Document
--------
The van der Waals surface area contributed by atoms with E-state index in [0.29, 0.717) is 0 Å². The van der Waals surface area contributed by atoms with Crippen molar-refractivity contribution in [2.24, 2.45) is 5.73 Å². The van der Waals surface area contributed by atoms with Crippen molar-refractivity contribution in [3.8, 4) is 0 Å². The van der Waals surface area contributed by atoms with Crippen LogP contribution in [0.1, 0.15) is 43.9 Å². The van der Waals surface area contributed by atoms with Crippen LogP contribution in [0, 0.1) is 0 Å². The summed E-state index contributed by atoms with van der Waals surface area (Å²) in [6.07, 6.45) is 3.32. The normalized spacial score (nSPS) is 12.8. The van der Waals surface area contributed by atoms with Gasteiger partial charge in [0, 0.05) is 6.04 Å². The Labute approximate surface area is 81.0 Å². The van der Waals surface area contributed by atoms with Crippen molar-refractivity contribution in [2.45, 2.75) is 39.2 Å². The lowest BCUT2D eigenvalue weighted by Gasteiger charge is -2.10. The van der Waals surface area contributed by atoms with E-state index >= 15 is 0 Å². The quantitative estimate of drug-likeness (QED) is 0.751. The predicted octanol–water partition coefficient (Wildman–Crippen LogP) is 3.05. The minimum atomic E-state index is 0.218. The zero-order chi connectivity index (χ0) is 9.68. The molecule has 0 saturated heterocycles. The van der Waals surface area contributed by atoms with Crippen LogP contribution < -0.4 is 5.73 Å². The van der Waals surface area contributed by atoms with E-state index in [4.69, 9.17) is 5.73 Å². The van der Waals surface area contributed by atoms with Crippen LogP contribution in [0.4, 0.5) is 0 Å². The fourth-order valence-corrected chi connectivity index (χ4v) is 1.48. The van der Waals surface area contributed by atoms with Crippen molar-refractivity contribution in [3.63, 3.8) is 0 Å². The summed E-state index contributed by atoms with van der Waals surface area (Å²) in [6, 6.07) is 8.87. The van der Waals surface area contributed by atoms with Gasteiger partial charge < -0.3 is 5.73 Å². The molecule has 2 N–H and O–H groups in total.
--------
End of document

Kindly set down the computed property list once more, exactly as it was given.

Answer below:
The van der Waals surface area contributed by atoms with E-state index in [0.29, 0.717) is 0 Å². The van der Waals surface area contributed by atoms with Crippen molar-refractivity contribution in [2.24, 2.45) is 5.73 Å². The van der Waals surface area contributed by atoms with Crippen molar-refractivity contribution in [3.8, 4) is 0 Å². The van der Waals surface area contributed by atoms with Crippen LogP contribution in [0.1, 0.15) is 43.9 Å². The van der Waals surface area contributed by atoms with Crippen LogP contribution in [0, 0.1) is 0 Å². The summed E-state index contributed by atoms with van der Waals surface area (Å²) in [6.07, 6.45) is 3.32. The normalized spacial score (nSPS) is 12.8. The van der Waals surface area contributed by atoms with Gasteiger partial charge in [0, 0.05) is 6.04 Å². The Labute approximate surface area is 81.0 Å². The van der Waals surface area contributed by atoms with Crippen molar-refractivity contribution in [2.45, 2.75) is 39.2 Å². The lowest BCUT2D eigenvalue weighted by Gasteiger charge is -2.10. The van der Waals surface area contributed by atoms with E-state index >= 15 is 0 Å². The quantitative estimate of drug-likeness (QED) is 0.751. The predicted octanol–water partition coefficient (Wildman–Crippen LogP) is 3.05. The minimum atomic E-state index is 0.218. The zero-order chi connectivity index (χ0) is 9.68. The molecule has 0 saturated heterocycles. The van der Waals surface area contributed by atoms with Crippen LogP contribution < -0.4 is 5.73 Å². The van der Waals surface area contributed by atoms with E-state index in [4.69, 9.17) is 5.73 Å². The van der Waals surface area contributed by atoms with Crippen LogP contribution in [0.4, 0.5) is 0 Å². The fourth-order valence-corrected chi connectivity index (χ4v) is 1.48. The van der Waals surface area contributed by atoms with Crippen molar-refractivity contribution in [3.63, 3.8) is 0 Å². The summed E-state index contributed by atoms with van der Waals surface area (Å²) in [6, 6.07) is 8.87. The van der Waals surface area contributed by atoms with Gasteiger partial charge < -0.3 is 5.73 Å². The molecule has 2 N–H and O–H groups in total.